April 16, 2009

From CTV.ca News Staff

While more young people are being diagnosed with cancer every year, the good news is that more are also surviving, reports the Canadian Cancer Society.

According to "Canadian Cancer Statistics 2009," released Thursday, there are about 2,075 new cancer cases per year in young adults aged 15 to 29. There are also about 326 deaths per year.

The incidence rates increased in both sexes between 1996 and 2005: males by 0.8 per cent per year and females by 1.4 per cent per year.

But the five-year survival for this age group rose five per cent from 1992 and 1995, to an encouraging to 85 per cent.

As well, death rates declined in both sexes between 1995 and 2004; males by 2.9 per cent per year and females by 1.4 per cent per year.

The most common cancer diagnoses for young males are testicular cancer and lymphoma. The most common cancers for young females are thyroid cancer and lymphoma.

For both young males and females, the most common cause of cancer death is leukemia.

While the increase in survival is good news, the numbers do not tell the story, says Loraine Marrett, Chair of the Statistics Steering Committee and an epidemiologist with Cancer Care Ontario.

"The relatively small number of young people with cancer does not accurately convey the huge impact this disease has on the patients, their families and society," she says.

While a cancer diagnosis is devastating for anyone, it can be especially difficult for a young person, says Heather Logan, Senior Director, Cancer Control Policy and Information, Canadian Cancer Society.

"These young people are in high school or university, building a career or raising a family. Cancer is not something they were expecting to deal with at this stage of their lives."

Because cancer in young adults is relatively rare, many patients feel isolated and unable to find peers for emotional support, the report says.

Once diagnosed, young cancer patients are often overwhelmed trying to navigate through a cancer system that is not tailored to them. They may not always receive the best care because pediatric and adult oncologists are less familiar with how to best treat and support teenagers and young adults.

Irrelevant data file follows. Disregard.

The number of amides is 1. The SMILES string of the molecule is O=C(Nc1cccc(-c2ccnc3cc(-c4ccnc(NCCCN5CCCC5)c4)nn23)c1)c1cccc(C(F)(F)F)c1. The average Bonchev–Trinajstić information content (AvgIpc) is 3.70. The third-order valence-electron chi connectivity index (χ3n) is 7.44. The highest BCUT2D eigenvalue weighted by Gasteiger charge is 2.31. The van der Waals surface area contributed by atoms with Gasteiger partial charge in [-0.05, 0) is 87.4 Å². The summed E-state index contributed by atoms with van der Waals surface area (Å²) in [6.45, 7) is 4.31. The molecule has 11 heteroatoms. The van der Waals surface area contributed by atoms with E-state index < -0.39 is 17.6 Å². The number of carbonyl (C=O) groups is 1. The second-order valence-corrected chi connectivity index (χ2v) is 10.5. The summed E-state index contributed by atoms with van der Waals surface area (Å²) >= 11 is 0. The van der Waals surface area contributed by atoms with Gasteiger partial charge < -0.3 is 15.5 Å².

Young people may receive less aggressive treatments designed for older adults, even though they may be physiologically capable of tolerating more intensive therapies.

Compared to children, teens and young adults are less likely to be enrolled in clinical trials, which are associated with better health outcomes. Only about 10 to 20 per cent of older teenagers with cancer take part in clinical trials compared to 80 per cent of children.

The Canadian Cancer Society chose to focus this year's report on cancer in adolescents and young people, noting that a lot more still needs to be learned about the distinct challenges of this age group.

Other findings of this year's report:

  • The five-year relative survival for all cancers combined in Canadians diagnosed in 2002-2004, (excluding Quebec) was 62 per cent. This is a 4.5 per cent increase from those diagnosed in 1992-1994.
  • The improvement in survival was greatest for non-Hodgkin lymphoma; prostate, colorectal and breast cancers; and leukemia.
  • Survival is highest for thyroid, testicular and prostate cancers and melanoma.
  • Survival is lowest for pancreatic, esophageal, lung and liver cancers. At the beginning of 2005, there were 695,000 people living with a cancer that had been diagnosed sometime in the previous 10 years. That about one in 46 Canadians.
  • The number of new cancer cases and deaths continues to rise steadily as the Canadian population grows and ages. There will be an estimated 171,000 new cases of cancer in 2009 -- an increase of 4,600 from last year.There will be an estimated 75,300 deaths from cancer - an increase of 1,500 from last year.
  • While the cancer death rate for Canadian females has remained relatively stable since 1980, the cancer death rate for males has been declining since 1988, as a result of decreases for prostate, lung and other cancers.